Superintendent of Public Instruction Tom Luna today proposed a budget that would implement the first year of the Task Force for Improving Education’s recommendations and increase funding for Idaho’s K-12 public schools by 5.1 percent next fiscal year.
Superintendent Luna presented his proposed budget to the Joint Finance-Appropriation Committee (JFAC) this morning.
“I strongly believe implementation of the Task Force recommendations must begin today. The budget I have put forward today is a prudent plan for beginning to implement the Task Force recommendations and putting Idaho on a clear path to improving our public schools so that every child can graduate from high school prepared to go on to postsecondary education or the workforce without the need for remediation,” Superintendent Luna said.
The Task Force for Improving Education met for eight months in 2013 and developed 20 recommendations to help Idaho reach its goal for 60 percent of Idahoans, ages 25 to 34, to earn a postsecondary degree or certificate by 2020. The Task Force recommendations were published in September.
The recommendations include moving to a mastery-based system of education, broad support for the implementation of higher academic standards, increased technology to bridge the digital divide, a career ladder compensation plan for teachers, and restoration of operational funding for Idaho school districts, among others.
The full implementation of the Task Force recommendations will take five to six years. Superintendent Luna’s request for 5.1 percent in additional funding would implement the first phase of these recommendations.
Here are the highlights of Superintendent Luna’s budget request for Idaho’s public schools in fiscal year 2015:
The budget proposes $16 million in new funding to implement the Leadership Awards portion of the new Career Ladder Compensation Model for Idaho’s teachers, as well as a 1 percent increase in the money that funds teacher salaries at the local level.
The Task Force developed a framework for the Career Ladder, which combines competitive salaries for teachers with incentives, rewards and accountability. The system will be tied to a revised system of state licensure. One portion of the Career Ladder is Leadership Awards to be distributed at the discretion of local school boards.
Once the Career Ladder is fully implemented, a beginning teacher in Idaho will make $40,000 per year and can continue to earn salary increases based on experience, performance and other factors.
Superintendent Luna supports the restoration of $35 million in discretionary funding for local school districts and public charter schools in fiscal year 2015. Districts use this funding to pay for utilities, health care and other costs at the district level.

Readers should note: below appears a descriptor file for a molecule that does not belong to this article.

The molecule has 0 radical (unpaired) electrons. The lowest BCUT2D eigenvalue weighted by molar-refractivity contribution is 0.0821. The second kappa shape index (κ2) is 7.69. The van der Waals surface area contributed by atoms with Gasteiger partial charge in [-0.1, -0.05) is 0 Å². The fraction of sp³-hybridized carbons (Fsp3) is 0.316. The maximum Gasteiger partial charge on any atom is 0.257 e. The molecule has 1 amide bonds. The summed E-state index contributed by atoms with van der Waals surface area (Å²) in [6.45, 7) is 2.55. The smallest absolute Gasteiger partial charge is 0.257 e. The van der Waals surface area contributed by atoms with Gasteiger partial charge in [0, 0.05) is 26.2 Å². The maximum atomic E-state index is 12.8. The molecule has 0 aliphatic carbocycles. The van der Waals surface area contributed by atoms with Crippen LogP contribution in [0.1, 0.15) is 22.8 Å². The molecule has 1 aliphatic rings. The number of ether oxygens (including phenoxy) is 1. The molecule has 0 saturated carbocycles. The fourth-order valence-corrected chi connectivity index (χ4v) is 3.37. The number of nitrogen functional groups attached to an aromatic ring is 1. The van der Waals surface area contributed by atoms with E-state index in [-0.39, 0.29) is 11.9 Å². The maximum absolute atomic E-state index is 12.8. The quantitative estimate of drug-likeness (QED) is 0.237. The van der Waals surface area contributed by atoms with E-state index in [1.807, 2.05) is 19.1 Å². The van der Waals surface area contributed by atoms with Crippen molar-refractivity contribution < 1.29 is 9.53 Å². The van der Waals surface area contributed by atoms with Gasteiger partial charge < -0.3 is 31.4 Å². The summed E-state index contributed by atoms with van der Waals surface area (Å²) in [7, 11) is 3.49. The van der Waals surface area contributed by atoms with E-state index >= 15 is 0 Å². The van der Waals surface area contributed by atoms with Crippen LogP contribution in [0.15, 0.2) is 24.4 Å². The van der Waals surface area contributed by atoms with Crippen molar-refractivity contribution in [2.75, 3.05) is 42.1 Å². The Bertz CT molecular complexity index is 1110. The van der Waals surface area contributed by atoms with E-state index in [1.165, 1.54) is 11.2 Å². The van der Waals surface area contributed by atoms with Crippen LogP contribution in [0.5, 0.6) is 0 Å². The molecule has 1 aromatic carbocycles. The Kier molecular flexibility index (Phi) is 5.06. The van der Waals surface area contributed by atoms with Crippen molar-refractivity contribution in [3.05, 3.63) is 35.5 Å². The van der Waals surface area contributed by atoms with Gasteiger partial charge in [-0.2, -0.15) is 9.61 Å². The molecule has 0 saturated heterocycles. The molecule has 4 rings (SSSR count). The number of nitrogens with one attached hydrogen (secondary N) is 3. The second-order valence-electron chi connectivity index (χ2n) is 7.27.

Superintendent Luna proposes a $2.4 million increase in additional funding to expand dual credit, Advanced Placement and other advanced opportunities for high school students. This will build upon the current Dual Credit for Early Completers Program, 8-in-6 and other statewide programs to fulfill the Task Force recommendation for Advanced Opportunities.
The budget proposes $12.2 million in continued funding for professional development for Idaho’s teachers. This line item continues funding spent at the state level to provide professional development on the Idaho Core Standards this school year and also continues an estimated $8 million to local school districts to provide professional development for teachers.
The budget also proposes $300,000 in continued funding for administrative evaluations and an additional $250,000 to provide master calendar training to assist school administrators in creating time for job-embedded professional development and collaboration among teachers. These budget line items help fulfill the Task Force recommendation for Training and Development of School Administrators, Superintendents, and School Boards, and for Job-Embedded Collaboration/Professional Development and Site-Based Collaboration, respectively.
The budget proposes $13.4 million in continued funding for classroom technology. Of this funding, more than $8 million is distributed directly to local school districts to spend on integrating technology in the classroom, and $2.25 million is spent at the state level to provide a wireless infrastructure, as well as support and maintenance for that infrastructure, in every public high school. In addition, $3 million has been set aside for technology pilot projects in Idaho’s public schools, and $150,000 is being used to develop an online course portal for parents and students.
School Safety and Security:
The budget proposes $2.75 million in funding for Safe- and Drug-Free School Programs. Of this, $2.2 million will be distributed to local school districts to invest in Safe- and Drug-Free School Programs at the local level. The remainder will be used at the state level to support Idaho’s schools and districts and to implement the recommendations of the School Safety and Security Task Force.
The budget proposes $300,000 for technical advisory committees and a student advisory committee to continue work on the Task Force recommendations. Several recommendations, such as the Career Ladder and Mastery-Based System, will require additional work before they can be fully implemented.
Superintendent Luna’s budget proposal will now be considered by JFAC. If approved, it will move to the full House and Senate and need the Governor’s signature for final approval.